Make a record of all the rectangles that you can find in this shape.

Which rectangles are exactly the same (congruent)?

Which rectangles are similar?

Notes for Teachers – Is a Square a Rectangle?

Is a Square a Rectangle – Template

This problem is adapted from the NRICH task with the same name with permission of the University of Cambridge. All rights reserved.

4 Responses to Grades 5 to 10 Is a Square a Rectangle?

  1. toni toni says:

    Can you write anything that would help other teachers? What did your learners learn through doing this activity? Did they already know the word rectangle? Did most learners find all 14 rectangles? If not how did you help them to find them all? Did you teach your learners about shapes being the same (congruent) and shapes being similar and was this discussed in class at all? Why did you decide to discuss this with your learners or not to discuss it? Do your learners now understand that a square is a special rectangle? Have the class discussed the similarities and differences between squares and rectangles? Read the Notes for Teachers and make sure that your learners get full benefit from doing this activity.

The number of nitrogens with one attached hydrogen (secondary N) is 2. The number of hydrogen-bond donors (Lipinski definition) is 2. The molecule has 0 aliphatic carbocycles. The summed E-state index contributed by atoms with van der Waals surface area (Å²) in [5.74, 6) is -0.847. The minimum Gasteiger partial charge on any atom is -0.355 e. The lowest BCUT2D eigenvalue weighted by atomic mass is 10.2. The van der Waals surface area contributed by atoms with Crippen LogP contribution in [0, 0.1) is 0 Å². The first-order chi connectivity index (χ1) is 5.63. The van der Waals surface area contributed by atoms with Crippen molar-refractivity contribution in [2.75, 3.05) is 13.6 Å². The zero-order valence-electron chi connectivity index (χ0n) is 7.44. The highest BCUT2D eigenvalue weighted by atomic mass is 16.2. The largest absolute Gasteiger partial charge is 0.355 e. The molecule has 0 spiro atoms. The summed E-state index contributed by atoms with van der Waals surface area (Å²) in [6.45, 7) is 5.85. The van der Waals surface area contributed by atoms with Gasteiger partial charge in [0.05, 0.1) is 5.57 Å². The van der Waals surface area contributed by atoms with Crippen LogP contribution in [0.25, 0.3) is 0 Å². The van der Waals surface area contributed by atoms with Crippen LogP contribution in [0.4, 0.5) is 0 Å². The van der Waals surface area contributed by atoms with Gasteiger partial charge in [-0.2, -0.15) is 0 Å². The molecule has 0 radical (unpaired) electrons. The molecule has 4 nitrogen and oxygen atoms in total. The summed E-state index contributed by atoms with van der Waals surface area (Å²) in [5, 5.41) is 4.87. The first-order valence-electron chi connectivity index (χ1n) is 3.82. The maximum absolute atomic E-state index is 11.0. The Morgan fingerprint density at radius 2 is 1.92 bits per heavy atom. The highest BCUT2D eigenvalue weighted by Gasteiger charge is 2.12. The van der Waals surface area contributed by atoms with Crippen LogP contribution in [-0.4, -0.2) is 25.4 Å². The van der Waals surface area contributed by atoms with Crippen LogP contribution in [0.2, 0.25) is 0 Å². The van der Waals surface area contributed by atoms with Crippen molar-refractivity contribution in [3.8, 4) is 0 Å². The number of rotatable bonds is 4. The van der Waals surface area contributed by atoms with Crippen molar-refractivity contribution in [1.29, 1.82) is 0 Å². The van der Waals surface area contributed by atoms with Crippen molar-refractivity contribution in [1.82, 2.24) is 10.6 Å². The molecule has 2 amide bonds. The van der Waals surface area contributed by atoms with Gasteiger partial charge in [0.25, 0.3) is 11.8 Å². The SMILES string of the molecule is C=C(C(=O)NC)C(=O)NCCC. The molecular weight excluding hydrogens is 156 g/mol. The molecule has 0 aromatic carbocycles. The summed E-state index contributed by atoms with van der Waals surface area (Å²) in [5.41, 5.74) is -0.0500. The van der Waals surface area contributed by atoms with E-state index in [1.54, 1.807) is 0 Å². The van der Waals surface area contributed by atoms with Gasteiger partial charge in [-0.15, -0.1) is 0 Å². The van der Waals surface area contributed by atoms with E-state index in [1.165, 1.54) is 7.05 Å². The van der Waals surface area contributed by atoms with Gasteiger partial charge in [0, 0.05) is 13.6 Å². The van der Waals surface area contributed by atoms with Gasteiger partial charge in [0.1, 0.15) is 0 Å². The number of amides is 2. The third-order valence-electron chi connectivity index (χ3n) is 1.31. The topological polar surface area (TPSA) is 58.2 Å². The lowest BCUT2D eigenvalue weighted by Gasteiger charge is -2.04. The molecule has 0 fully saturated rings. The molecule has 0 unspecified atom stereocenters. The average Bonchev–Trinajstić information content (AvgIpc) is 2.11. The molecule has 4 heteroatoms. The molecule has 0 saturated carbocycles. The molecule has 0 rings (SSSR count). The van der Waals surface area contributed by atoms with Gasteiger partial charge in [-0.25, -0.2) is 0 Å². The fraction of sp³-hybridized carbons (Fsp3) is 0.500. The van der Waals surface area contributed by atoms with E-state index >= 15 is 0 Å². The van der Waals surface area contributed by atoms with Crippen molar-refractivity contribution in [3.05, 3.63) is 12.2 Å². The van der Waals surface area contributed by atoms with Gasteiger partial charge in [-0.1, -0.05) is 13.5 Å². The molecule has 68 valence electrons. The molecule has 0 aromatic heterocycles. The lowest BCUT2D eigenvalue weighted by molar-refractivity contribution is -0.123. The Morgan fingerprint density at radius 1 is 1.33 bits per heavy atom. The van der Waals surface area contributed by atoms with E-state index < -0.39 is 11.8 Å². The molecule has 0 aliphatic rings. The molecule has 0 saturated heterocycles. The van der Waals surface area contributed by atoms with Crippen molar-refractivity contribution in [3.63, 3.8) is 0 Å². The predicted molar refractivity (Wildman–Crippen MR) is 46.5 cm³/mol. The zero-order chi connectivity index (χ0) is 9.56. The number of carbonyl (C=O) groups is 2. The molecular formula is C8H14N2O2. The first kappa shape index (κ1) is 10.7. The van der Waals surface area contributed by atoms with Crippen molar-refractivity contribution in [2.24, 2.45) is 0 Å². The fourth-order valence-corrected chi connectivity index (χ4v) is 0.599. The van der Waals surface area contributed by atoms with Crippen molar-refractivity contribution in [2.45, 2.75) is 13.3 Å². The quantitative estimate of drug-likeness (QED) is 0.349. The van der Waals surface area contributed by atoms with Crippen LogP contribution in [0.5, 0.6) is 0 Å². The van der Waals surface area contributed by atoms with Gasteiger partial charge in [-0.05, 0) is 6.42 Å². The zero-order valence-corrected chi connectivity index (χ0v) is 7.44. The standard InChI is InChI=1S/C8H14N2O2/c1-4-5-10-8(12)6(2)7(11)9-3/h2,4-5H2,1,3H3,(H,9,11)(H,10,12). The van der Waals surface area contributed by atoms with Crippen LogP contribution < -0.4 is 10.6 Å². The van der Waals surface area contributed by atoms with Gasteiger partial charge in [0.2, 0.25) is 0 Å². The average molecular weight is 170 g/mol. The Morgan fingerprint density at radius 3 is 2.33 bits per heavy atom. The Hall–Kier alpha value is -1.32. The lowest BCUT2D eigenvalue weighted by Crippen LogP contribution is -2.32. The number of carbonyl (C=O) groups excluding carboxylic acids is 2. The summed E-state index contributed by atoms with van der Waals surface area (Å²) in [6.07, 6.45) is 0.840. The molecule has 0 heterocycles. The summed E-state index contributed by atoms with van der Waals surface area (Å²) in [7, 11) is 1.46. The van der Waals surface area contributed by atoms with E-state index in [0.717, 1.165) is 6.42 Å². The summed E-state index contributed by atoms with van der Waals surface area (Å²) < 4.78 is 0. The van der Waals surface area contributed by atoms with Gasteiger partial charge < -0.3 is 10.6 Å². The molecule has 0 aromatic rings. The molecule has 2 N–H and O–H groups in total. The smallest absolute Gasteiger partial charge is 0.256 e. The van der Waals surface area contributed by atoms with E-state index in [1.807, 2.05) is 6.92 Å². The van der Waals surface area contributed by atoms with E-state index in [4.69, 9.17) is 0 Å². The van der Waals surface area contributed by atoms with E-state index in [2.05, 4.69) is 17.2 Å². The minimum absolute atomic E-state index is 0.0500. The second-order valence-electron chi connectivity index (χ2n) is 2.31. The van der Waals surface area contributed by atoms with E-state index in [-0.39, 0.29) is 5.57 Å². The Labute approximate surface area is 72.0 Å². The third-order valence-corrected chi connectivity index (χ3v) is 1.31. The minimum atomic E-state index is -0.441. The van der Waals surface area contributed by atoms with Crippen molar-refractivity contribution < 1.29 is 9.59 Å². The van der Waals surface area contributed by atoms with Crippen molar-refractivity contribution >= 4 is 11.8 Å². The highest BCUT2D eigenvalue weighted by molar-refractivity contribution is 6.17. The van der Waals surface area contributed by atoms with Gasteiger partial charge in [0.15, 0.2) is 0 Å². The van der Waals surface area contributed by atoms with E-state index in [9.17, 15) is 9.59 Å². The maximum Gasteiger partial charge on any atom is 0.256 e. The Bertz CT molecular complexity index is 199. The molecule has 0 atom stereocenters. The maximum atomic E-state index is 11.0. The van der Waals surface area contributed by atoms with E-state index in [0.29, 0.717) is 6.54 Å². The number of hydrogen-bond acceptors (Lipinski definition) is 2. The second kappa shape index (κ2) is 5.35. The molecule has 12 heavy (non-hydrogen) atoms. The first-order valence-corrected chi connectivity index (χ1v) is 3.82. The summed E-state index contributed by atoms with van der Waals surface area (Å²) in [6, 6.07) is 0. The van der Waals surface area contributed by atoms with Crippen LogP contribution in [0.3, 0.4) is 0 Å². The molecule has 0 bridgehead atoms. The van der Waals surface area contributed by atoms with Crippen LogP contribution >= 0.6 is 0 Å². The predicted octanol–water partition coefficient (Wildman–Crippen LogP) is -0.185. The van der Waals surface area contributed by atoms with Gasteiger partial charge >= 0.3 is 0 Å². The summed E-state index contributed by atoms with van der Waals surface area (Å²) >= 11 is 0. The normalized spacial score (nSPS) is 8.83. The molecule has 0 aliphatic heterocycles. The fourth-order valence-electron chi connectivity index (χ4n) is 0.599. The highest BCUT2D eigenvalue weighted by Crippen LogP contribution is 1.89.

2. Msuthu Mdleleni says:

    I gave my learners a copy each in grade 5.I first told them that there are many rectangles in the copy so they must look for those rectangles. On the first day we managed to calculate many rectangles and I helped them by showing them that even two rectangles can form one rectangle. On the second day learners were then comparing rectangles looking for the ones that are equal. We did this by measuring the rectangles after we have identified them. They enjoyed this activity.

  3. Sagree Pillay says:

    Being a teacher of Grade 4 learners I would first explain the concepts “similar” and “congruent”, thereafter, I would give learners the problem and ask them to then identify the similar rectangles and the congruent ones. So, what do you think? Would you do it a little differently in a Grade 5 or 6 class?

  4. sinobia says:

    This lesson is a really good way of introducing young learners to congruency and similarity. Secondary school teachers would be delighted to know that these concepts are introduced at primary school. It is much harder to teach using triangles which is what most secondary teachers tend to do. Using triangles in the first instance may not encourage understanding of these concepts. It’s always a good idea to start with what the learners know!

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